WSJ : Police Fail to Charge U.K. Terror Suspects

Wednesday, April 22, 2009

Police Fail to Charge U.K. Terror Suspects


LONDON -- British authorities will seek to deport 11 of the 12 men arrested in a recent counterterrorism raid after failing to find enough evidence to charge them, police said Wednesday.

Nine of the 12 were released from police custody Tuesday, and two others were released on Wednesday. One man was released shortly after the raid. In all, 11 of the 12 have been handed to the U.K. Borders Agency, which handles immigration.

The move is a significant disappointment in a case that U.K. Prime Minister Gordon Brown said reflected a major terrorist threat. The men were arrested earlier this month in a sweeping action across northwest England that rounded up a dozen men -- 11 of them Pakistani nationals, the other a U.K. national of Pakistani descent. Britain's domestic intelligence agency, MI5, worked with local police in executing the raid.

The April 8 raid attracted attention because it was hurriedly carried out after Bob Quick, the top counterterrorism official at the Metropolitan Police Service, inadvertently revealed details of the operation. Mr. Quick was photographed entering No. 10 Downing Street carrying documents that clearly identified key aspects of the operation.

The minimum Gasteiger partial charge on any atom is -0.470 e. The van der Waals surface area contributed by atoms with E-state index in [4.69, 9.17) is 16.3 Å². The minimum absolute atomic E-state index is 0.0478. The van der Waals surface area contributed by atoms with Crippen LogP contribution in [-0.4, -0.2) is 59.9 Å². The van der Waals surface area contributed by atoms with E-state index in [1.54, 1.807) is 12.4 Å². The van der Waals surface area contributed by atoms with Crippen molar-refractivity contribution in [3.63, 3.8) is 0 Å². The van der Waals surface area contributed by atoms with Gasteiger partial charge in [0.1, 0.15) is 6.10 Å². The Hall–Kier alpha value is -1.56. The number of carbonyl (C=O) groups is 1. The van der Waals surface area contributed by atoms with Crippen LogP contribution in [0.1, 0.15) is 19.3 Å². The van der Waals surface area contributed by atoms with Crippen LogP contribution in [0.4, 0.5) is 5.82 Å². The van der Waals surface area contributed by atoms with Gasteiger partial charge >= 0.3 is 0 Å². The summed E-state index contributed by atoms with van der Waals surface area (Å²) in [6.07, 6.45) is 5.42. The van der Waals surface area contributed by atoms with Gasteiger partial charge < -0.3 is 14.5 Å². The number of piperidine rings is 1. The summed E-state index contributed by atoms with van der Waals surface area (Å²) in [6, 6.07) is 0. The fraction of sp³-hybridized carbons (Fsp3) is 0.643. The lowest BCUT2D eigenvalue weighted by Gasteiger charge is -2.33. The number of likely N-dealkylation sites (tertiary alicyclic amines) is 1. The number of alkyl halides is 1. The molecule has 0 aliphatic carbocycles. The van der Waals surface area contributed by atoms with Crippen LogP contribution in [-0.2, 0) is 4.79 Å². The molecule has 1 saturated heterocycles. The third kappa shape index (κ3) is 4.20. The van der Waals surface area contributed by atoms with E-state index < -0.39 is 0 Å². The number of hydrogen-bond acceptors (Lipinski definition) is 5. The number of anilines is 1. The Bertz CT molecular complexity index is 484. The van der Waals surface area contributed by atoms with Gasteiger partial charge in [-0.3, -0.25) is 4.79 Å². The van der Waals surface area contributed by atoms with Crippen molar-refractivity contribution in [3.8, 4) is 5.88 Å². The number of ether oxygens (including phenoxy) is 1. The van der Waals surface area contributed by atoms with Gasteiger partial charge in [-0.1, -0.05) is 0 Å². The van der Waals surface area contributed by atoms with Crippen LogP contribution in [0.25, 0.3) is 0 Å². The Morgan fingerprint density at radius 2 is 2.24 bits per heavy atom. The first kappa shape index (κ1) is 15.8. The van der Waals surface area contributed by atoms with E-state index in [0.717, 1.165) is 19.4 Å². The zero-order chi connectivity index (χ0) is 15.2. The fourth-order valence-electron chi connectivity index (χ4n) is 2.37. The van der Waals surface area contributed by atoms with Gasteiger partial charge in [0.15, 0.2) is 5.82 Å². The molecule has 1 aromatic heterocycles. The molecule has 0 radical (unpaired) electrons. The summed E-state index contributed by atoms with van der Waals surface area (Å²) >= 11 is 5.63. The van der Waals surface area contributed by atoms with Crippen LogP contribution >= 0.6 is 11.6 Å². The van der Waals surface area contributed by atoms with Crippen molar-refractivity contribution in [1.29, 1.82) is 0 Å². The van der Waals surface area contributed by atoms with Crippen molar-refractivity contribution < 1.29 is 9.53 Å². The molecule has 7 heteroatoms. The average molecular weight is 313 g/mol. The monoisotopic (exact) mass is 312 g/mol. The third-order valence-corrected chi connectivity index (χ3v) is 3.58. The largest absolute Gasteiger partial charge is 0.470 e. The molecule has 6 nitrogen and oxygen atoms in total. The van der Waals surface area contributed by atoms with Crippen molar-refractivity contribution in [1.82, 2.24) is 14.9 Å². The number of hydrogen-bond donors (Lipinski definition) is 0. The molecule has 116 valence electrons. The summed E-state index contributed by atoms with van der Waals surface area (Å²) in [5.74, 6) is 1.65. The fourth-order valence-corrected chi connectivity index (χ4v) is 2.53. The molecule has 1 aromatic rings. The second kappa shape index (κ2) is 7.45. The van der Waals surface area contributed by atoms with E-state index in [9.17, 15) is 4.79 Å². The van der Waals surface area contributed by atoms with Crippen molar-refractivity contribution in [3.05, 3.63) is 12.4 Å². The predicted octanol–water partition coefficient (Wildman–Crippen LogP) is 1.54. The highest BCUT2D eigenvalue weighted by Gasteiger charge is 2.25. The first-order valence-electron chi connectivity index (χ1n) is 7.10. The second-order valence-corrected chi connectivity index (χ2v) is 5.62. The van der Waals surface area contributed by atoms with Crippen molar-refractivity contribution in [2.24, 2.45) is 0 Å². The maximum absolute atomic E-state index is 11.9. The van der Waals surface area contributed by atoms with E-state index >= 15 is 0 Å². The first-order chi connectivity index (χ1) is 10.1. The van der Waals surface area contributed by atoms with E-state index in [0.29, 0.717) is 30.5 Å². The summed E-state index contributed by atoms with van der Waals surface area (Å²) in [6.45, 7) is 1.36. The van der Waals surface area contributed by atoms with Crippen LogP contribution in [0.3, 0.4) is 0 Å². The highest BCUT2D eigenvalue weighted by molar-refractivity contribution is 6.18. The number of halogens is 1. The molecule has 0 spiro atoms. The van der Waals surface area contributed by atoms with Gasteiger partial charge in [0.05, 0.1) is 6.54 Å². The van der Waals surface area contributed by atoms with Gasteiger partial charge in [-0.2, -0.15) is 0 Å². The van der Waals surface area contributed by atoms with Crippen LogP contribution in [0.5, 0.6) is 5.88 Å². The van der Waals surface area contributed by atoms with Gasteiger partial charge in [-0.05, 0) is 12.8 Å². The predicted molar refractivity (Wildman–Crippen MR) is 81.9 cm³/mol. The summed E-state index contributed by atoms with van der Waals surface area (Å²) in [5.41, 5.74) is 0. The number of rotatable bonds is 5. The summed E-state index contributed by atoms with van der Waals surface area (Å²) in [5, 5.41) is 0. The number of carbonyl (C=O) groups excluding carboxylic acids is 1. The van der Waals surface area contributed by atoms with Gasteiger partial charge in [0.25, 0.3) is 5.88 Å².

Mr. Quick resigned the next day. Earlier this week, U.K. Home Office Minister Jacqui Smith said that the raid had been brought forward only by a matter of hours by Mr. Quick's mistake.

The decision to now seek deportation of the men could set up a lengthy legal battle if they seek to fight removal to Pakistan.

"This has been an extremely complex investigation that has involved officers working closely with other agencies to gather and examine large amounts of evidence," Chief Constable Peter Fahy, of the Greater Manchester Police said in a statement.

Police said late Tuesday that they are still sorting through aspects of the case. "Officers are continuing to review a large amount of information gathered as part of this investigation. Investigations of this nature are extremely complex," a police spokesman said.

The Home Office said Tuesday that, while the police weren't charging the men, they are seen as a threat to the U.K.

"We are seeking to remove these individuals on grounds of national security," a spokeswoman said. "Where a foreign national poses a threat to this country we will seek to exclude or to deport," the spokeswoman said, adding that the U.K. was working with Pakistani authorities on the deportation.

Write to Alistair MacDonald at and Carrick Mollenkamp at